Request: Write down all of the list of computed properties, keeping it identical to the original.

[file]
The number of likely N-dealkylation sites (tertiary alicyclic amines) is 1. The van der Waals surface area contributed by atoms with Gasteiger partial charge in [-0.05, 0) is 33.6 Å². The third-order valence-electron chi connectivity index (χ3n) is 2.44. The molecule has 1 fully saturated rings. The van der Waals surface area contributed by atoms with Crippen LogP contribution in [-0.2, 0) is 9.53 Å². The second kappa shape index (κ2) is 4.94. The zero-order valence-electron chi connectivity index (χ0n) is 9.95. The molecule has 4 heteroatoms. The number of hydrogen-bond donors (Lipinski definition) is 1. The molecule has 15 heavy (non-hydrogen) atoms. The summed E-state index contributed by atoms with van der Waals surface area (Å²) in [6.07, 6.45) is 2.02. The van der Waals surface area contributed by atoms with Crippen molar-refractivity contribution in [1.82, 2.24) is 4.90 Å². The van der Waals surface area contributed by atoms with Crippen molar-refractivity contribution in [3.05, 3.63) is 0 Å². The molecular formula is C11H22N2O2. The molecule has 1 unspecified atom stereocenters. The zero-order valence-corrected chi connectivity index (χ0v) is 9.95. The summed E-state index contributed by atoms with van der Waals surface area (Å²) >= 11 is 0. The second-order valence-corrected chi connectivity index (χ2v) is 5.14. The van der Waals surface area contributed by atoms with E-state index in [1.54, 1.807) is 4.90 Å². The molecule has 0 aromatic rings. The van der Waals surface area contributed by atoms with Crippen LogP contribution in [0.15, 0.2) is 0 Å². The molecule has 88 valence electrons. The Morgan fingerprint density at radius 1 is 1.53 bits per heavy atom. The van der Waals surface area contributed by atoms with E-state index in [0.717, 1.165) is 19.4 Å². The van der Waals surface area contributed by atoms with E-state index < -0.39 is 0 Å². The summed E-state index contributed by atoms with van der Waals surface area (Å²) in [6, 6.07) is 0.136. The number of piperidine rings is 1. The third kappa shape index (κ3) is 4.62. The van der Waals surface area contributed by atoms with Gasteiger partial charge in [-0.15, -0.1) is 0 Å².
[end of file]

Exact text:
The number of likely N-dealkylation sites (tertiary alicyclic amines) is 1. The van der Waals surface area contributed by atoms with Gasteiger partial charge in [-0.05, 0) is 33.6 Å². The third-order valence-electron chi connectivity index (χ3n) is 2.44. The molecule has 1 fully saturated rings. The van der Waals surface area contributed by atoms with Crippen LogP contribution in [-0.2, 0) is 9.53 Å². The second kappa shape index (κ2) is 4.94. The zero-order valence-electron chi connectivity index (χ0n) is 9.95. The molecule has 4 heteroatoms. The number of hydrogen-bond donors (Lipinski definition) is 1. The molecule has 15 heavy (non-hydrogen) atoms. The summed E-state index contributed by atoms with van der Waals surface area (Å²) in [6.07, 6.45) is 2.02. The van der Waals surface area contributed by atoms with Crippen molar-refractivity contribution in [1.82, 2.24) is 4.90 Å². The van der Waals surface area contributed by atoms with Crippen molar-refractivity contribution in [3.05, 3.63) is 0 Å². The molecular formula is C11H22N2O2. The molecule has 1 unspecified atom stereocenters. The zero-order valence-corrected chi connectivity index (χ0v) is 9.95. The summed E-state index contributed by atoms with van der Waals surface area (Å²) >= 11 is 0. The second-order valence-corrected chi connectivity index (χ2v) is 5.14. The van der Waals surface area contributed by atoms with E-state index in [1.54, 1.807) is 4.90 Å². The molecule has 0 aromatic rings. The van der Waals surface area contributed by atoms with Crippen LogP contribution in [0.15, 0.2) is 0 Å². The molecule has 88 valence electrons. The Morgan fingerprint density at radius 1 is 1.53 bits per heavy atom. The van der Waals surface area contributed by atoms with E-state index in [0.717, 1.165) is 19.4 Å². The van der Waals surface area contributed by atoms with E-state index < -0.39 is 0 Å². The summed E-state index contributed by atoms with van der Waals surface area (Å²) in [6, 6.07) is 0.136. The number of piperidine rings is 1. The third kappa shape index (κ3) is 4.62. The van der Waals surface area contributed by atoms with Gasteiger partial charge in [-0.15, -0.1) is 0 Å².